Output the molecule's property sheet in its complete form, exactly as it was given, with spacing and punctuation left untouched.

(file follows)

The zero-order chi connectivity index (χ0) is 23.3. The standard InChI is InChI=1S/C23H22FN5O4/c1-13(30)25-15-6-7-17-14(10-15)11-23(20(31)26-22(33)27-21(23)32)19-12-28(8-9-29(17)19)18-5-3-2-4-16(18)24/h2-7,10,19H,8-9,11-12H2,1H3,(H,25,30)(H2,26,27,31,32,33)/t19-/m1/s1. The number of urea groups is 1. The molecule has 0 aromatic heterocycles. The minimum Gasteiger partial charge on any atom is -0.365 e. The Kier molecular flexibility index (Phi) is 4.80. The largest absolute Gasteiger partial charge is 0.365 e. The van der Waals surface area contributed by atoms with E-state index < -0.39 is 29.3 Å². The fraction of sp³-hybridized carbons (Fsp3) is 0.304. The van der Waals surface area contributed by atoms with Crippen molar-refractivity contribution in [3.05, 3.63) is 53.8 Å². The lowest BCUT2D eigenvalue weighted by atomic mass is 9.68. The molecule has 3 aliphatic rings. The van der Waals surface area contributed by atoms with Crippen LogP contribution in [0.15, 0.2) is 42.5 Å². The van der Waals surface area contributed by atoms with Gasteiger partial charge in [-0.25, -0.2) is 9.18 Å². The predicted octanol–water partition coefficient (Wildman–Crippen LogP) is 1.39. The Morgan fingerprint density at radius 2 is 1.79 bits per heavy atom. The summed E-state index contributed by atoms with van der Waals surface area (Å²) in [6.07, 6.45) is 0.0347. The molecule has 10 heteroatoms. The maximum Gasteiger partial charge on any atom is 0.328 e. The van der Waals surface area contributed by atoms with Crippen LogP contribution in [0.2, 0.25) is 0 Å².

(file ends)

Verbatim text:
The zero-order chi connectivity index (χ0) is 23.3. The standard InChI is InChI=1S/C23H22FN5O4/c1-13(30)25-15-6-7-17-14(10-15)11-23(20(31)26-22(33)27-21(23)32)19-12-28(8-9-29(17)19)18-5-3-2-4-16(18)24/h2-7,10,19H,8-9,11-12H2,1H3,(H,25,30)(H2,26,27,31,32,33)/t19-/m1/s1. The number of urea groups is 1. The molecule has 0 aromatic heterocycles. The minimum Gasteiger partial charge on any atom is -0.365 e. The Kier molecular flexibility index (Phi) is 4.80. The largest absolute Gasteiger partial charge is 0.365 e. The van der Waals surface area contributed by atoms with E-state index < -0.39 is 29.3 Å². The fraction of sp³-hybridized carbons (Fsp3) is 0.304. The van der Waals surface area contributed by atoms with Crippen molar-refractivity contribution in [3.05, 3.63) is 53.8 Å². The lowest BCUT2D eigenvalue weighted by atomic mass is 9.68. The molecule has 3 aliphatic rings. The van der Waals surface area contributed by atoms with Crippen LogP contribution in [0.15, 0.2) is 42.5 Å². The van der Waals surface area contributed by atoms with Gasteiger partial charge in [-0.25, -0.2) is 9.18 Å². The predicted octanol–water partition coefficient (Wildman–Crippen LogP) is 1.39. The Morgan fingerprint density at radius 2 is 1.79 bits per heavy atom. The summed E-state index contributed by atoms with van der Waals surface area (Å²) in [6.07, 6.45) is 0.0347. The molecule has 10 heteroatoms. The maximum Gasteiger partial charge on any atom is 0.328 e. The van der Waals surface area contributed by atoms with Crippen LogP contribution in [0.2, 0.25) is 0 Å².